The lawyer for a prisoner charged with almost killing his cellmate in 2009 asked Tuesday to delay the trial at least three months so she can track down other inmates housed in his Connell unit at the time.
Kenneth Smith, 35, agreed to move his Franklin County Superior Court case to Dec. 12, which his attorney Karla Kane said is a tentative date.
Smith is charged with attempted first-degree murder and first-degree assault and was scheduled to face a jury Sept. 19.
However, Kane said the ongoing investigation has been hampered by efforts to reach the fellow Coyote Ridge Corrections Center prisoners -- many of whom still are imprisoned, but might be at different facilities -- and by the partially blacked out reports she received from the state Department of Corrections.
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Kane said that as she continues to work on the case, more information comes out to be reviewed, and she has an obligation to do all she can because this is Smith's life. If convicted, this would be his second strike under Washington's three-strikes law, but he likely would die in prison, she said.
Prosecutors brought the case against Smith during two years after the beating, Kane noted, saying her "efforts would have been easier" if the charges had been filed sooner.
She said Smith acted in self-defense when he attacked Scott William McDonald with a smudge pot. The two men had been in a fight in their cell the morning of June 29, 2009, and Smith was left bloodied and injured while his cellmate continued to threaten him, she claims.
"(I want jurors) to see what (Smith) perceived as a threat to his life in his shoes. I want jurors to see (Smith's) state of mind when that man (McDonald) came in there to kill," she added.
Deputy Prosecutor Teddy Chow objected to any delays by the defense, saying it is "purely a fishing expedition to make this trial an expensive deal." He said it is a waste of resources to try to talk to the 156 people who were housed in that unit then because anything they might tell the defense is hearsay.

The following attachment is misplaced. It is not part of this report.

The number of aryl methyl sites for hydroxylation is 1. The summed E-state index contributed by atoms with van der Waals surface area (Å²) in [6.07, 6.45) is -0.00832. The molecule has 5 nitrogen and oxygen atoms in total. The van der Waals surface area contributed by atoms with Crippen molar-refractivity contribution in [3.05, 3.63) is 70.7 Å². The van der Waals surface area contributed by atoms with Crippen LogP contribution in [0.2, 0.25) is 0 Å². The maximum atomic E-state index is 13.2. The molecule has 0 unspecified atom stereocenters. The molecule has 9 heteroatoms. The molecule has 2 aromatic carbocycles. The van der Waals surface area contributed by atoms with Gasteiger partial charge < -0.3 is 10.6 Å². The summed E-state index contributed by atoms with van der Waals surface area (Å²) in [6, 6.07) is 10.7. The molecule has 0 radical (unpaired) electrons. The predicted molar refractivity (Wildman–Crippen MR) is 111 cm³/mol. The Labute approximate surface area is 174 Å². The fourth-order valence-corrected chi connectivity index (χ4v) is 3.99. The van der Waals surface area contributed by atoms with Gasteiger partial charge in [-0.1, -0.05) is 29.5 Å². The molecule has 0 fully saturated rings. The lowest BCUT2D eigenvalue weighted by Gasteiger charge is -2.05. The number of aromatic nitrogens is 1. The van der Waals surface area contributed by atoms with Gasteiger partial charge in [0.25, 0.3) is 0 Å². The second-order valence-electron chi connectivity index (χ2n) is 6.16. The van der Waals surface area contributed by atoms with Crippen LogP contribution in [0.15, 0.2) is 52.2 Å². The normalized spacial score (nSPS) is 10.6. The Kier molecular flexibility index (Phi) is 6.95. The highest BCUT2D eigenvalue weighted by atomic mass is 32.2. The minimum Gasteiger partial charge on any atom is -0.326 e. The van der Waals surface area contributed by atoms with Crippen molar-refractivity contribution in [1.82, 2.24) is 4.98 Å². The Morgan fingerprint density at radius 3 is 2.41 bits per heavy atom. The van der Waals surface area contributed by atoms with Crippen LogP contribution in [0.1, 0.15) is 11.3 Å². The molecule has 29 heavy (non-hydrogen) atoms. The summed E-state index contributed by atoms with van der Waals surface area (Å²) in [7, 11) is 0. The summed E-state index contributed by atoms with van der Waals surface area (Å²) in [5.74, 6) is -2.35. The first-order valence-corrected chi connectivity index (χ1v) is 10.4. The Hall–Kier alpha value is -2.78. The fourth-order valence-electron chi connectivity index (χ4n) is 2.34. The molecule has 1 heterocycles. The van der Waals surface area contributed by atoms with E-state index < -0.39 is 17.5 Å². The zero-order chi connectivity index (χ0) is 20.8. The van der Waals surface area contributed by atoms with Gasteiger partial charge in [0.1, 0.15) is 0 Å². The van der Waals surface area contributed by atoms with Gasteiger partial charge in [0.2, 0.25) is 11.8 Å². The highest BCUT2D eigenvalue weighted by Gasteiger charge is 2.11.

Kane is trying to introduce a "cultural defense" by saying this is the way things are done in prison and they aren't discussed, Chow argued, but that is not a defense recognized under the law.
Chow said the prosecution will agree there was an earlier fight in the cell in which "the victim got the better of Smith." But after the doors opened and McDonald returned from getting a cup of coffee, Smith confronted him on an upper tier outside their cell and bludgeoned McDonald's head 15 or 16 times with a metal pot in a pillow case, according to Chow and court documents.
The handle of the smudge pot broke off during the repeated blows. McDonald, now 48, lost his left eye, suffered a brain injury and was in a coma for almost a month.
The men had been cellmates for about 41 days before the incident.
Chow told the court that everything they've been told by fellow prisoners is that Smith was seen beating McDonald, and it was captured on video inside the housing unit.
Kane said she is trying to get the background of those prisoners, and has written each of them individually to see if they will talk but has gotten no reply. She said a public disclosure request from the Department of Corrections came to her with names and other information blacked out, so she may ask Judge Bruce Spanner to sign a subpoena to get her the complete copy.
Kane added that she has not been able to view her own client's medical information, and would like to know what medical care he received that day.
Smith now is at the Washington State Penitentiary in Walla Walla. He was brought into court by four state corrections officers, in addition to a Franklin County jail officer.
Kane said she has been limited in her communication with Smith because of his prisoner status. The lawyer and client have talked on the phone but the calls aren't always clear, and when she visits him in Walla Walla they must talk through glass, which also makes it difficult to hear.
Judge Bruce Spanner ruled that Kane's attempts to track down inmates and prison records aren't futile because Smith has a right to defend himself.
He approved the Dec. 12 trial as a "soft date," recognizing that it is just before the holidays.